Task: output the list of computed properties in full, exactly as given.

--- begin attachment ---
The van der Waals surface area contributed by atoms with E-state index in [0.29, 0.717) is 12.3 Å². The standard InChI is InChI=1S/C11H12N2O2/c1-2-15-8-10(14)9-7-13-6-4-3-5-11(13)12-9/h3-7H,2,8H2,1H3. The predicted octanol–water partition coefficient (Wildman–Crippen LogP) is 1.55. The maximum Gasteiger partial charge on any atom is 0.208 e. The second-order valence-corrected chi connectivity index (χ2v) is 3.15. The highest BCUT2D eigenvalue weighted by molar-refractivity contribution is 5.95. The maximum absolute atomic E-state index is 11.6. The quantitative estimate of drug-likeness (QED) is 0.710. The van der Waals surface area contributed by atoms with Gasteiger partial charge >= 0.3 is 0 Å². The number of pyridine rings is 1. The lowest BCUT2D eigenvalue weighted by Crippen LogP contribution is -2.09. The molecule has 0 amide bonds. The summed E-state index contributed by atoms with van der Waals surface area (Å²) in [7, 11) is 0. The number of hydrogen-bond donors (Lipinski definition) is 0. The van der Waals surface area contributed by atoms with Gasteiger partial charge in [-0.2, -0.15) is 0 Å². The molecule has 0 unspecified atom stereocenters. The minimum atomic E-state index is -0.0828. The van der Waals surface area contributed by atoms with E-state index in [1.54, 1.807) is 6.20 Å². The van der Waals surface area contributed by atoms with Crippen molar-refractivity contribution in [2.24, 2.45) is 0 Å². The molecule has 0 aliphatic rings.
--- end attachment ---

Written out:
The van der Waals surface area contributed by atoms with E-state index in [0.29, 0.717) is 12.3 Å². The standard InChI is InChI=1S/C11H12N2O2/c1-2-15-8-10(14)9-7-13-6-4-3-5-11(13)12-9/h3-7H,2,8H2,1H3. The predicted octanol–water partition coefficient (Wildman–Crippen LogP) is 1.55. The maximum Gasteiger partial charge on any atom is 0.208 e. The second-order valence-corrected chi connectivity index (χ2v) is 3.15. The highest BCUT2D eigenvalue weighted by molar-refractivity contribution is 5.95. The maximum absolute atomic E-state index is 11.6. The quantitative estimate of drug-likeness (QED) is 0.710. The van der Waals surface area contributed by atoms with Gasteiger partial charge >= 0.3 is 0 Å². The number of pyridine rings is 1. The lowest BCUT2D eigenvalue weighted by Crippen LogP contribution is -2.09. The molecule has 0 amide bonds. The summed E-state index contributed by atoms with van der Waals surface area (Å²) in [7, 11) is 0. The number of hydrogen-bond donors (Lipinski definition) is 0. The van der Waals surface area contributed by atoms with Gasteiger partial charge in [-0.2, -0.15) is 0 Å². The molecule has 0 unspecified atom stereocenters. The minimum atomic E-state index is -0.0828. The van der Waals surface area contributed by atoms with E-state index in [1.54, 1.807) is 6.20 Å². The van der Waals surface area contributed by atoms with Crippen molar-refractivity contribution in [2.24, 2.45) is 0 Å². The molecule has 0 aliphatic rings.